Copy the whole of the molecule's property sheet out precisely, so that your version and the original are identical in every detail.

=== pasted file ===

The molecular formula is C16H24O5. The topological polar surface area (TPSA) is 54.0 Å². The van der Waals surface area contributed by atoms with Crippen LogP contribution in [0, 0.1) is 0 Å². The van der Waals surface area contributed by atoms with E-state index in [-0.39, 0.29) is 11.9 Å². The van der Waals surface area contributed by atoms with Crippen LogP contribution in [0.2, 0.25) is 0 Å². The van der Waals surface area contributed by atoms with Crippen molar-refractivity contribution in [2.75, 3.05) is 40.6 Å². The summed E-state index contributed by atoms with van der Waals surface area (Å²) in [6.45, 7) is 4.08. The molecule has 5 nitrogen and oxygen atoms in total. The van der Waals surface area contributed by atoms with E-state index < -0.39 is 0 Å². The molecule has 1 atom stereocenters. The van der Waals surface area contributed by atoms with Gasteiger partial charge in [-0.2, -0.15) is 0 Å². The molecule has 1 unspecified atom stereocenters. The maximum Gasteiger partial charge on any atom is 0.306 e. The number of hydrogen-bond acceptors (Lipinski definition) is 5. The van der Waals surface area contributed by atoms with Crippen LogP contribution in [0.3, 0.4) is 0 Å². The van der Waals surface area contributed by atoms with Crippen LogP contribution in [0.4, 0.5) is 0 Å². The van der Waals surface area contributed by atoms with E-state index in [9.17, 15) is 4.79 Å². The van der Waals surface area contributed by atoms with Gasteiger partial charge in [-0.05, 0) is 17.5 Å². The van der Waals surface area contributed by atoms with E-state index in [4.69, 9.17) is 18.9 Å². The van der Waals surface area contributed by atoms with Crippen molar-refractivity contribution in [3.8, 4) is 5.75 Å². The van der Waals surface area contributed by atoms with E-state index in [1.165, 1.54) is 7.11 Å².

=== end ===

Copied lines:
The molecular formula is C16H24O5. The topological polar surface area (TPSA) is 54.0 Å². The van der Waals surface area contributed by atoms with Crippen LogP contribution in [0, 0.1) is 0 Å². The van der Waals surface area contributed by atoms with E-state index in [-0.39, 0.29) is 11.9 Å². The van der Waals surface area contributed by atoms with Crippen LogP contribution in [0.2, 0.25) is 0 Å². The van der Waals surface area contributed by atoms with Crippen molar-refractivity contribution in [2.75, 3.05) is 40.6 Å². The summed E-state index contributed by atoms with van der Waals surface area (Å²) in [6.45, 7) is 4.08. The molecule has 5 nitrogen and oxygen atoms in total. The van der Waals surface area contributed by atoms with E-state index < -0.39 is 0 Å². The molecule has 1 atom stereocenters. The van der Waals surface area contributed by atoms with Gasteiger partial charge in [-0.2, -0.15) is 0 Å². The molecule has 1 unspecified atom stereocenters. The maximum Gasteiger partial charge on any atom is 0.306 e. The number of hydrogen-bond acceptors (Lipinski definition) is 5. The van der Waals surface area contributed by atoms with Crippen LogP contribution in [0.3, 0.4) is 0 Å². The van der Waals surface area contributed by atoms with Crippen LogP contribution in [0.4, 0.5) is 0 Å². The van der Waals surface area contributed by atoms with E-state index in [9.17, 15) is 4.79 Å². The van der Waals surface area contributed by atoms with Gasteiger partial charge in [-0.05, 0) is 17.5 Å². The van der Waals surface area contributed by atoms with E-state index in [4.69, 9.17) is 18.9 Å². The van der Waals surface area contributed by atoms with Crippen molar-refractivity contribution in [3.8, 4) is 5.75 Å². The van der Waals surface area contributed by atoms with E-state index in [1.165, 1.54) is 7.11 Å².